41. OzarkHillbilly says:

    @James Joyner:

    I think there’s a lot we’ll never know

    Agreed.

    am skeptical a bipartisan comment[committee] could do much to solve that given the divide between the parties.

    Maybe, maybe not, but I would love to see the political ads quoting what Republicans say in those hearings.

  42. DeD says:

    @Michael Reynolds:

    And James, this may the dumbest thing you’ve ever written. Clueless.

    Honestly, I think James writes these firebomb posts just to stir up shyt. Then, he hits us with the faux outrage when everyone calls him on it and threatens to leave the site. I can’t roll my eyes any harder.

    2
  43. James Joyner says:

    @OzarkHillbilly:

    I would love to see the political ads quoting what Republicans say in those hearings.

    Which is pretty much McConnell’s point. ‘Truth and reconciliation’ may be the only way out of the mess we’re in. But I don’t blame him for not wanting to take that path.

  44. Chip Daniels says:

    It’s an incredibly contentious issue that divides the country on regional and party lines and therefore shouldn’t be rammed through on a 50 percent plus 1 basis.

    Why not?

    1
  45. OzarkHillbilly says:

    @James Joyner: But I don’t blame him for not wanting to take that path.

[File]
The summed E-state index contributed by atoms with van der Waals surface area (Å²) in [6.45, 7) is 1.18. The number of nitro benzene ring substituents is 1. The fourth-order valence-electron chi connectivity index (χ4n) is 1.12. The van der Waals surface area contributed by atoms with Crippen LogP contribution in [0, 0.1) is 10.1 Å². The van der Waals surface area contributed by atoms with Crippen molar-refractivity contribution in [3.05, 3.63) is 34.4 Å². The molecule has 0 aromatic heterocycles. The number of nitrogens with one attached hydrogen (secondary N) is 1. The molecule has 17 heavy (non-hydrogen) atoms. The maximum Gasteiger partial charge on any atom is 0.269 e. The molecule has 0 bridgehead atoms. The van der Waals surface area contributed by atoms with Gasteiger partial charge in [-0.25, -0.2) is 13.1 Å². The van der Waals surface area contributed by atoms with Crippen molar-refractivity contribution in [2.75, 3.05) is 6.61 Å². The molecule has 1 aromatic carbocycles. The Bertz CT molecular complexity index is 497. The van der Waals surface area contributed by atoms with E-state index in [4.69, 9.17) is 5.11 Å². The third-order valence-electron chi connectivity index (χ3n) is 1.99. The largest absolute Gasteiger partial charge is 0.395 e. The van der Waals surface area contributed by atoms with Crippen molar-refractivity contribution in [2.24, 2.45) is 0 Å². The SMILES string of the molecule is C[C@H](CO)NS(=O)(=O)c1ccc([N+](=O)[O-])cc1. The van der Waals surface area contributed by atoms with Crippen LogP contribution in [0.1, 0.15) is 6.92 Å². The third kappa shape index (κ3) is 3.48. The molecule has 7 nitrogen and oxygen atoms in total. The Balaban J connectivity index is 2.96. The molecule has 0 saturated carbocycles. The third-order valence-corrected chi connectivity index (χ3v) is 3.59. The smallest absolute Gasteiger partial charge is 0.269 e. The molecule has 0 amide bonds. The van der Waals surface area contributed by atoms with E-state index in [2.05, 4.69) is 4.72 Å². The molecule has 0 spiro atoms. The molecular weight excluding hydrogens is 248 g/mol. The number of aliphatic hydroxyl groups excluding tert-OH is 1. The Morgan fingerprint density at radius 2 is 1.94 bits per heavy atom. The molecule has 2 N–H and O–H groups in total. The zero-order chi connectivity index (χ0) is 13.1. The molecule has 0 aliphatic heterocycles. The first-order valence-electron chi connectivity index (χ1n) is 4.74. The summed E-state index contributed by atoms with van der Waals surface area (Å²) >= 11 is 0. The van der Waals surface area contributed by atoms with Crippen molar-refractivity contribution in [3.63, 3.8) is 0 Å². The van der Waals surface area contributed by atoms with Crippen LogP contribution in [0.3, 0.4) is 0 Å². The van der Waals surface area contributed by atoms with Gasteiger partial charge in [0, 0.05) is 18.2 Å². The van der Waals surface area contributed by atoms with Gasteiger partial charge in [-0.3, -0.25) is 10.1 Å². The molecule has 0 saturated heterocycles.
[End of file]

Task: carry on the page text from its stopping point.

I do blame him. He helped pave the road of bad intentions that led us to this point.

    2
  46. Gustopher says:

    Even Joe Manchin seems frustrated by this.

    I like this juxtaposed with the picture of Manchin with his shotgun about to shoot something.

    Also, count me in on the pile on. Our friend Dr. Joyner is … a weird and baffling mix of cynical and naive.

    1
  47. Kathy says:

    @James Joyner:

    Biden stands to benefit politically from such an investigation. Therefore a special counsel might be appropriate.

  48. al Ameda says:

    For me, this is ….. about 33% about Mitch McConnell’s updated Merrick Garland Tactic – Mitch is doing his greaseball best to slow it all down and wait this out until the 2022 midterms, which he many others believe will flip the House to the GOP and …. 67% about likely incrimination of Republican officials in and out of the federal government.

    It appears that Pelosi will have no choice but to appoint a Select Committee.

  49. de stijl says:

    Re: photo up top.

    I am sick to death of congress critters and candidates posing for photos with firearms.

    At least this was a sporting shotgun. Pics with AR-15 types and derivatives is ghastly.